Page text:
How were firms classified?
Water services firms are categorised on size and ownership. The size is the number of connections for both water and sewer. The number of connections is useful because it shows possible business size of the firm.
Ownership is given by the owner of the asset. This is either public or private. This categorisation seeks to ensure a fair comparison in performance. There are only three regulated privately-owned firms. The private water services firms are Kiamumbi, Runda and Tatu City.
Who participated in 2019 assessment?
84 public and three private water services firms submitted data for analysis. In private category, Tatu City is the new entrant having obtained a license to provide services within Tatu City complex.
Wasreb said it was worried about four counties which have water firms but have not reported for three years in a row. The counties are Mandera, Marsabit, Samburu and Tana River.
How were firms awarded marks?
Grades were given performance indicators. The indicators are water coverage, drinking water quality, hours of supply, non-revenue water reduction, and metering ratio. Other indicators are staff productivity, revenue collection efficiency, operation and maintenance cost coverage and personnel expenditure as a percentage of operation and maintenance costs.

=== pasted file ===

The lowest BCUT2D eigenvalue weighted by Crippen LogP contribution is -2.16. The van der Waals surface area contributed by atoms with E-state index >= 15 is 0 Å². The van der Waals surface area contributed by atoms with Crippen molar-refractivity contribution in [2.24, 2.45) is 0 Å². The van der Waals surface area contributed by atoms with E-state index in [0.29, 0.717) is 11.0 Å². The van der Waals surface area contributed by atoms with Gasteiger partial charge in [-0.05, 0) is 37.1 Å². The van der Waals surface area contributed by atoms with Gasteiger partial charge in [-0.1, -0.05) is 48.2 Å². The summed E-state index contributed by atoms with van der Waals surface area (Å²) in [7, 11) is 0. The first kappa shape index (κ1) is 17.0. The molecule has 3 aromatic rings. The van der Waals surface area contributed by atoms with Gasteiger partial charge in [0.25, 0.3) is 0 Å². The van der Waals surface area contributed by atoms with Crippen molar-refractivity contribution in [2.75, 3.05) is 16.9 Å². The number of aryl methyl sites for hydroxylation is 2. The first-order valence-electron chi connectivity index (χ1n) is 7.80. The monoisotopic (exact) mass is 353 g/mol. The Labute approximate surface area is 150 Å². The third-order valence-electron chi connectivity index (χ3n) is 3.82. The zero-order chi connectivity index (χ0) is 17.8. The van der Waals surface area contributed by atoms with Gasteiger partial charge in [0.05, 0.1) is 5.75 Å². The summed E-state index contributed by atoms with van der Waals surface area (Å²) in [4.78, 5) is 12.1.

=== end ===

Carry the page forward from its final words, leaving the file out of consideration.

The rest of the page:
What does the indicators mean?
Water coverage – percentage of people served with water services divided by people in service area. It should be more than 90%.
Drinking water quality – takes into account drinking water quality, residual chlorine and bacteriological quality. Should be more than 95%
Hours of supply – average number of hours water services are provided per day of all the zones served by a firm. For population of more than 100,000 it should be 21-24 hours; for population less than 100,000 it is 17-24 hours.
Personnel expenditure as a percentage of operation and maintenance costs – percentage of sum of personnel expenditure during reporting period divided by total operation and maintenance costs. For large and very large firms, it should be less than 20%; medium firms, less than 30%; small firms less than 40%.
Operation and maintenance cost coverage – percentage of total operating revenue divided by total operating expenditure. It should be at least 150%.
More indicators …
Revenue collection efficiency – percentage of total revenue collected divided by total billing. It should be more than 95%.
Non-revenue water – percentage of water losses from illegal connection, meter reading inaccuracies and leakages divided by volume of water produced. It should be less than 20%.
Metering ratio – percentage of total number of active metered connections divided by total number of active connections. It should be 100%.
Staff productivity – total number of staff in a firm divided by total number of active connections plus number of sewer connections. For large and very large firms, it should be less than 5; medium and small firms in less than 3 towns, less than 7; medium and small firms in three or more towns, less than 9.